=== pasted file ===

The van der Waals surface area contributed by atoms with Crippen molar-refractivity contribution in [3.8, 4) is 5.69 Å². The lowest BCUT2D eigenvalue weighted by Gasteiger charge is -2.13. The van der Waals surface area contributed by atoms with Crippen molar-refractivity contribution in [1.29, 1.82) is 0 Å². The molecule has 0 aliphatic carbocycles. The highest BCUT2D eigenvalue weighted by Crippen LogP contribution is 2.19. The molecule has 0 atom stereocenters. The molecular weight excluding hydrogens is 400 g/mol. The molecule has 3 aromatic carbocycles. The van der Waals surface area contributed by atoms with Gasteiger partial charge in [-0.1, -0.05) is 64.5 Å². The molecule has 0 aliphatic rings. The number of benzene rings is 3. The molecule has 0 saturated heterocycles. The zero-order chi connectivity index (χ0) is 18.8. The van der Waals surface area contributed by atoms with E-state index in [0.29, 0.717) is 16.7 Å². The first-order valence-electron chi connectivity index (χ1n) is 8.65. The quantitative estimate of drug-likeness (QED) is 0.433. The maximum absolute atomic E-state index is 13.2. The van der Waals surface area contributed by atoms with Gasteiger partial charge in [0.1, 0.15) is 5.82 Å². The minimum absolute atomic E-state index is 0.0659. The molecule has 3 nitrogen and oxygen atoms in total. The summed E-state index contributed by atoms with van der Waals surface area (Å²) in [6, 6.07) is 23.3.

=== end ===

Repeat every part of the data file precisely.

The van der Waals surface area contributed by atoms with Crippen molar-refractivity contribution in [3.8, 4) is 5.69 Å². The lowest BCUT2D eigenvalue weighted by Gasteiger charge is -2.13. The van der Waals surface area contributed by atoms with Crippen molar-refractivity contribution in [1.29, 1.82) is 0 Å². The molecule has 0 aliphatic carbocycles. The highest BCUT2D eigenvalue weighted by Crippen LogP contribution is 2.19. The molecule has 0 atom stereocenters. The molecular weight excluding hydrogens is 400 g/mol. The molecule has 3 aromatic carbocycles. The van der Waals surface area contributed by atoms with Gasteiger partial charge in [-0.1, -0.05) is 64.5 Å². The molecule has 0 aliphatic rings. The number of benzene rings is 3. The molecule has 0 saturated heterocycles. The zero-order chi connectivity index (χ0) is 18.8. The van der Waals surface area contributed by atoms with E-state index in [0.29, 0.717) is 16.7 Å². The first-order valence-electron chi connectivity index (χ1n) is 8.65. The quantitative estimate of drug-likeness (QED) is 0.433. The maximum absolute atomic E-state index is 13.2. The van der Waals surface area contributed by atoms with Gasteiger partial charge in [0.1, 0.15) is 5.82 Å². The minimum absolute atomic E-state index is 0.0659. The molecule has 3 nitrogen and oxygen atoms in total. The summed E-state index contributed by atoms with van der Waals surface area (Å²) in [6, 6.07) is 23.3.